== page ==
The emotional drainage that occurs after a year of isolation can fuel social anxiety. It is okay if the idea of returning to your pre-pandemic social life - both work and personal - feels daunting to you. You have spent over a year adapting to an entirely new reality, one filled with fear and uncertainty, so it’s normal to now feel uncertain about what you initially thought would feel more liberating and exciting.
When anxiety attacks, a single worry or thought can lead to restlessness, rapid breathing, sweating, and an increased heart rate. Once the physical symptoms begin to take over, anxiety can feel that much more impossible to overcome. Here's what to do...
A little bit of stress is good for you. It can help keep you focused and motivated to meet a deadline at work or safe in situations when your fight-or-flight response kicks in. The problem is that many people experience prolonged or chronic stress which can take a toll on the way you feel.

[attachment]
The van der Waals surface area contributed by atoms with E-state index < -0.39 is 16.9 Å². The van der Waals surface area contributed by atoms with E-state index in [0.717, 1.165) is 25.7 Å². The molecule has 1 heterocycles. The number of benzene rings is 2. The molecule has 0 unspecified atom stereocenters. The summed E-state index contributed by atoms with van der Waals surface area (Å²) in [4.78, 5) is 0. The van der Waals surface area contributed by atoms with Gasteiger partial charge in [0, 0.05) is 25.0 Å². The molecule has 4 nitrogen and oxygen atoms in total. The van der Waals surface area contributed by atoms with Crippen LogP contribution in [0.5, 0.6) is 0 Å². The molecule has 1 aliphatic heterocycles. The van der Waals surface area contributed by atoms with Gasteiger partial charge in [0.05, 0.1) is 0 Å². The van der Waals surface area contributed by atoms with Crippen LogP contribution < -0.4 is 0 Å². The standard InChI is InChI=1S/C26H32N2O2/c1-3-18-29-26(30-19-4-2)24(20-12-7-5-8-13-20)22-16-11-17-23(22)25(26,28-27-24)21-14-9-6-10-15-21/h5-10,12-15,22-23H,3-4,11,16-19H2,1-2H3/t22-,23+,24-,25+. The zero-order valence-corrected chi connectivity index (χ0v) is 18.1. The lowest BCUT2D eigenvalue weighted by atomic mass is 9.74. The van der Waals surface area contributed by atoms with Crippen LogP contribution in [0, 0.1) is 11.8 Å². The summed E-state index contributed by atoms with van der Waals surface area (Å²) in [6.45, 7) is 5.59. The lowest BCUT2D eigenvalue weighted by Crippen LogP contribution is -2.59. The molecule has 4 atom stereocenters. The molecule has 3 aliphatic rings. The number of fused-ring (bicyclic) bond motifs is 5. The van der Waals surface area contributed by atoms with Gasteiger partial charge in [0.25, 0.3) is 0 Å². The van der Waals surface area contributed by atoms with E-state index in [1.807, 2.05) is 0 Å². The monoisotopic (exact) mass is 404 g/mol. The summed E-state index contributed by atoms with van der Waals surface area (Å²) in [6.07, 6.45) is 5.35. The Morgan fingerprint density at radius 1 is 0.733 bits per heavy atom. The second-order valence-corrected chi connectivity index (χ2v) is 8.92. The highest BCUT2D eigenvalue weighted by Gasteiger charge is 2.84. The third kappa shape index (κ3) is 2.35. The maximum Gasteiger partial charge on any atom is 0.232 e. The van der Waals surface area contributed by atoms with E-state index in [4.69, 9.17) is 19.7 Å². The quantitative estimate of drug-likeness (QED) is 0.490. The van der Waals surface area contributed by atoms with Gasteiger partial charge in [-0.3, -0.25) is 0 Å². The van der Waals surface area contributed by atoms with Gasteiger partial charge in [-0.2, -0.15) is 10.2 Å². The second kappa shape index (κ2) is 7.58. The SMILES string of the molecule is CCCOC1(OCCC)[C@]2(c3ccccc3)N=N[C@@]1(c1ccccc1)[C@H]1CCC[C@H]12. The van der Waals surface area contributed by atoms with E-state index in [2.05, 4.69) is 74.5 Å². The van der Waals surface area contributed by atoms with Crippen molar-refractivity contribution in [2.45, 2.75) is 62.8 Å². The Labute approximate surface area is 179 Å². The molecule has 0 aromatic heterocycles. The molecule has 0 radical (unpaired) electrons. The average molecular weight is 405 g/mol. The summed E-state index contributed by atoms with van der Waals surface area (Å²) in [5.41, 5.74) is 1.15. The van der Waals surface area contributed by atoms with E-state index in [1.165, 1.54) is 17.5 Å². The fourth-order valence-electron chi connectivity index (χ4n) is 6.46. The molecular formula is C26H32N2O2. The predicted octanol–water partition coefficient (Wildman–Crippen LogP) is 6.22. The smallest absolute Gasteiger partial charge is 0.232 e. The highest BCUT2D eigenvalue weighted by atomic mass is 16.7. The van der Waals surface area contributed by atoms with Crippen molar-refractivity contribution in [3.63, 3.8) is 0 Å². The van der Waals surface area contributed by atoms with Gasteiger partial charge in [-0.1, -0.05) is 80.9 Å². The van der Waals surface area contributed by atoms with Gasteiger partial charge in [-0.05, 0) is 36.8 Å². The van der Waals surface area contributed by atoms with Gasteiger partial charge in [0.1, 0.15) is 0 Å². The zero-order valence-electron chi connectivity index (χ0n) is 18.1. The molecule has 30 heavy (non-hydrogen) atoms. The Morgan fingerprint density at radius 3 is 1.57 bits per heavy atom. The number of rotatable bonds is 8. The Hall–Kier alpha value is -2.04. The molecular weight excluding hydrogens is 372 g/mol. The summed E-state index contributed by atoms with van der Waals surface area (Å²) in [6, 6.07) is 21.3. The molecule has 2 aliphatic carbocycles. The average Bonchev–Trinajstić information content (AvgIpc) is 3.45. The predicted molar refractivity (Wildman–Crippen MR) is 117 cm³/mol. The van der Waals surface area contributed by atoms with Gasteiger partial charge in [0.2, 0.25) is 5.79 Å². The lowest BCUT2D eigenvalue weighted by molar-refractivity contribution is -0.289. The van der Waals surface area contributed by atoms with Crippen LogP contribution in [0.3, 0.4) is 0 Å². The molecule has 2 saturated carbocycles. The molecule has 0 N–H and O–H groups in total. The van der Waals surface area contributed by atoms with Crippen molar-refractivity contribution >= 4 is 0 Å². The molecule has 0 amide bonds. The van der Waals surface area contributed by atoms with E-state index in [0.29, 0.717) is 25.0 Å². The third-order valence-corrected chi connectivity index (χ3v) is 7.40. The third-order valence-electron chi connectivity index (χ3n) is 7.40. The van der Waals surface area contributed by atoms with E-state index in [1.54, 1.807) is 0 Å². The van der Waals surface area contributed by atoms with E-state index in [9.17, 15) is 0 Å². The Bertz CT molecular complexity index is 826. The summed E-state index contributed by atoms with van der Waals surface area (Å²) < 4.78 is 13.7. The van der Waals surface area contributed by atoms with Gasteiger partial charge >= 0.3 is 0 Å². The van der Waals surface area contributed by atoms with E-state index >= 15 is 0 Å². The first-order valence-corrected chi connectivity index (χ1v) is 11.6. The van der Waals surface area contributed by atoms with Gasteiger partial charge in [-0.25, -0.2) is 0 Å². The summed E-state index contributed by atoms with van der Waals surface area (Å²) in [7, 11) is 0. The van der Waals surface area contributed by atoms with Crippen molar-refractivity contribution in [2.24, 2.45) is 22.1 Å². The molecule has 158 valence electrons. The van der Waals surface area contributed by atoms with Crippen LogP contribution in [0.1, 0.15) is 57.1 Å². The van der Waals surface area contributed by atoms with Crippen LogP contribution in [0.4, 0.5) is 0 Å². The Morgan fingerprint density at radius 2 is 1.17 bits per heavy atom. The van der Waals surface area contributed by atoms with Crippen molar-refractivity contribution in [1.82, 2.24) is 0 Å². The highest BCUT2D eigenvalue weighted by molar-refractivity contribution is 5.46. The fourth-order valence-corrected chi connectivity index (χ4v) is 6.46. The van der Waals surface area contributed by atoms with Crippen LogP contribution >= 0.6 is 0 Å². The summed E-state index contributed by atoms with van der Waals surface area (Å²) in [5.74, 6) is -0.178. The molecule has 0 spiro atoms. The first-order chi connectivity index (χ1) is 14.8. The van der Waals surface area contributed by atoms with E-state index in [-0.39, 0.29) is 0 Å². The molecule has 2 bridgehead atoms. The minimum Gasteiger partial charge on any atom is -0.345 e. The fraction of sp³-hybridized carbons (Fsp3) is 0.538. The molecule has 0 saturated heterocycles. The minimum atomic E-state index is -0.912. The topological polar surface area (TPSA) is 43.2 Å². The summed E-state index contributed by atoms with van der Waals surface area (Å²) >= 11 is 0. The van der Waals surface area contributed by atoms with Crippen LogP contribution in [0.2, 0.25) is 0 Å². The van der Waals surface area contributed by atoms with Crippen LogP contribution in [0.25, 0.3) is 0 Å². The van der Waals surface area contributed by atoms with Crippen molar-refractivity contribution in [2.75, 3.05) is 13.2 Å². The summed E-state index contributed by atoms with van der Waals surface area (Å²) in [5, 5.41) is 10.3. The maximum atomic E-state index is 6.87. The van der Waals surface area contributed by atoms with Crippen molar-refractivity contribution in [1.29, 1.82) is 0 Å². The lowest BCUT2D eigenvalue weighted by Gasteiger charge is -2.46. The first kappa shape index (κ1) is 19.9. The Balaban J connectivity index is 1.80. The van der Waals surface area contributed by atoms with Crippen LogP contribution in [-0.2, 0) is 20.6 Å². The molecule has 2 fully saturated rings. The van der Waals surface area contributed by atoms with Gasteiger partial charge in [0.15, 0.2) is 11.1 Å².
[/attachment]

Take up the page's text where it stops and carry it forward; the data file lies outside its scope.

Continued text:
Some habits can hold you back mentally, physically, and emotionally. These habits often become part of your daily routine which can interfere with your productivity and, in some cases, your mental health.